Top 10 Beaches of Our Sabbatical

We wrote this list while lounging around on the beach in Zanzibar, just to make you hate us. The criteria are totally subjective and not documented anywhere, but involve some combination of most beautiful setting, best food, best amenities, and best overall vibe.

In order from most to least amazing:

  1. Mandrem, Goa, India – we spent a week on Mandrem being beach bums at the end of our stay in India.
  2. Nai Yang, Phuket, Thailand – Nai Yang was so beautiful we had to go twice, first at the beginning of our Southeast Asia jaunt in January, and then for a long weekend trip with Seema and Mark in April.
  3. Galu Beach, Mombasa, Kenya – an extremely laid-back spot to kite surf – or not – and enjoy beautiful water and endless soft sand.
  4. Long Beach, Phu Quoc Island, Vietnam – we spent four nights on Long Beach in February, before we started our volunteer assignments in Thailand, and we ate chili lemongrass shrimp every day.
  5. Khlong Nin, Ko Lanta, Thailand – we spent four nights at Khlong Nin beach on Ko Lanta in January, directly after our stay in Phuket. It was a beautiful setting, but not quite as amazing an overall package as Nai Yang.
  6. Kendwa, Zanzibar, Tanzania – it wasn’t easy to get there on foot from Nungwi, but it was worth the trek, as it offered a beautiful stretch of relatively-secluded beach.
  7. Nungwi, Zanzibar, Tanzania – we spent four nights on Nungwi, in a hotel room with an incredible ocean view. Unfortunately there isn’t much beach to speak of at low tide, but Kendwa and East Nungwi, nearby, offer good swimming opportunities.
  8. Khlong Dao, Ko Lanta, Thailand – we finished up our January visit to Ko Lanta with two nights at Khlong Dao, which was nice but not as secluded or as pretty as Khlong Nin. We did find one of my favorite Thai restaurants in the world at Khlong Dao – Thai Is-San.
  9. Nha Trang, Vietnam – the beach was not as nice as we remembered it from our first visit in 2007, but the tropical fruits are still the best I’ve ever tasted.
  10. Matemwe, Zanzibar, Tanzania – fascinating tidal flat landscape at low tide, pretty (but skinny) stretch of beach at high tide. I wouldn’t necessarily recommend it as a place to stay, but it’s certainly worth a day trip.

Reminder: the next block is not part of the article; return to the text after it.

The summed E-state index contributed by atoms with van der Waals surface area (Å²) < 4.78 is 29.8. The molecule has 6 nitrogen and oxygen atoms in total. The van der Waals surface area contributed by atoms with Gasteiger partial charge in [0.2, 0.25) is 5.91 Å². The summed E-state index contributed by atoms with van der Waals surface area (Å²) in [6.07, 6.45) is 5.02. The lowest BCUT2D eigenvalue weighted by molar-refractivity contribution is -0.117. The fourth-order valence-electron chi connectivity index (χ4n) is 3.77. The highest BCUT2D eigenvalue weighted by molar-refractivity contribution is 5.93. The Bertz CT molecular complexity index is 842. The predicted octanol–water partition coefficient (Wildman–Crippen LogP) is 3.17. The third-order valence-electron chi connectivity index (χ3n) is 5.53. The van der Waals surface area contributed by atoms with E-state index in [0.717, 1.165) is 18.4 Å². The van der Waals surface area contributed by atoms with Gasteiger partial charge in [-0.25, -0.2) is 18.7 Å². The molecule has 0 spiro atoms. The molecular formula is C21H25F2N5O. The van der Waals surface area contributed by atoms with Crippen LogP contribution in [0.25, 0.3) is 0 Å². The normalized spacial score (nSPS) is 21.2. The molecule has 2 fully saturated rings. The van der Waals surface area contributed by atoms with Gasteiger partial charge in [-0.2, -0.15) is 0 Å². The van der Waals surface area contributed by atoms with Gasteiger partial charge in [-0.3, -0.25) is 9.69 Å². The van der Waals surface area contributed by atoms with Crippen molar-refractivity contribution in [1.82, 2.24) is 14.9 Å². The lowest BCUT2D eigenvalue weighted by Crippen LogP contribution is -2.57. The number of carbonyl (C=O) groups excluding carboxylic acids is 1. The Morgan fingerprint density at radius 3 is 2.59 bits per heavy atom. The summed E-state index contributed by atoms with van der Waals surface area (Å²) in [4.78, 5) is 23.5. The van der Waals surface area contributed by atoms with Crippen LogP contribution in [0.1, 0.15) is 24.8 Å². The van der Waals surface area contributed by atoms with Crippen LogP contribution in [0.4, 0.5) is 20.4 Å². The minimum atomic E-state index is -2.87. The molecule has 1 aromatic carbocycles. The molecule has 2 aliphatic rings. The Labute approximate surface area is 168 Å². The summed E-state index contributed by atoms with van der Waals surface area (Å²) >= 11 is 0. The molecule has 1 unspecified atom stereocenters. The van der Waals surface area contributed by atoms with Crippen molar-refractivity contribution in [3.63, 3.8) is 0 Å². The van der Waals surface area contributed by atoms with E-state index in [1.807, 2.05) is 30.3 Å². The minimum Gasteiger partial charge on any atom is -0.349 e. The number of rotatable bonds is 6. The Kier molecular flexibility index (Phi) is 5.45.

If it makes you hate us any less, our tans will most certainly have faded by the time we arrive back in Seattle on September 22, and we do not have any more beach time scheduled between now and then.

Little Vid Goes to the Beach

Little Vid enjoyed our 10-day beach holiday almost as much as Kenny and I did, especially because we got to celebrate her namesake’s birthday in Kenya.

Little Vid at Kenyaways
Little Vid enjoying the beach at Kenyaways

Camel transport
A little French girl on the beach tried to steal Little Vid when she saw her perched on the camel’s head

House red
Enjoying a glass of the house red for Vidya’s birthday

Stone Town
Lounging on our rooftop deck in Stone Town

Thali
Enjoying a vegetarian lunch thali in Stone Town

Rainbow
Somewhere over the rainbow is Nungwi Beach, Zanzibar

Matemwe
Checking out the strange environs at Matemwe Beach, Zanzibar

As always, you can follow Little Vid’s adventures here.

Day Trip to Matemwe

For our final day in Zanzibar, we struck a deal with Langi Langi’s driver to combine a morning outing to Matemwe Beach, on the east coast, with our airport transfer. The LP had described Matemwe as a peaceful, secluded stretch of sand with beautiful water. Based on our Zanzibar experience thus far, we also assumed that the beach itself would change drastically with the tides, and we were not mistaken. We arrived at low tide, when a vast stretch of tidal flat was exposed and the water was between knee and waist deep. Behind the tidal flat, about 500m away from the beach, was a long skinny sandbar, where the waves were breaking at low tide.

We decided to wade out to the sandbar, which looked like a nice spot to sit and have a game of Scrabble. It turned out to be a slightly difficult slog, as the ocean floor was littered with obstacles such as rocks and sea urchins, but it was also surprisingly rewarding. Along the way, we observed women harvesting seaweed and tending their seaweed farms, and saw a beautiful red starfish below the water’s surface. The locals seemed impressed that we expended the effort to cross, and on a few occasions attempted to communicate with us, albeit with very limited success. Unfortunately my Kiswahili is a bit rusty.

On the other side, we saw locals collecting sea creatures, and experienced a dramatic other-worldly landscape, with exposed rocks, coral, and spongy seaweed growing on the surface. We shot a few photos, relaxed, and played Scrabble until we feared that the rising tide might strand us. Besides, our stomachs were starting to rumble in anticipation of lunch. So we commenced our trudge back across the shallow water to the main part of the beach, where we sat down for lunch at the posh Sunshine Hotel, as recommended by our driver. While we lunched, the tide came in quickly, and the entire tidal flat, seaweed farms and all, was completely submerged before we finished.

After lunch, it was onward to the airport, and goodbye to Zanzibar. But we’ll be back in Tanzania in exactly one month.

Harvesting seaweed
Harvesting seaweed

Wading at low tide
Wading out to the sand bar at low tide

The sand bar at low tide
The sand bar at low tide

The sand bar at low tide
The sand bar at low tide

Red starfish
Pretty red starfish

Dhow
Typical Zanzibari wooden dhow, seen from lunch at high tide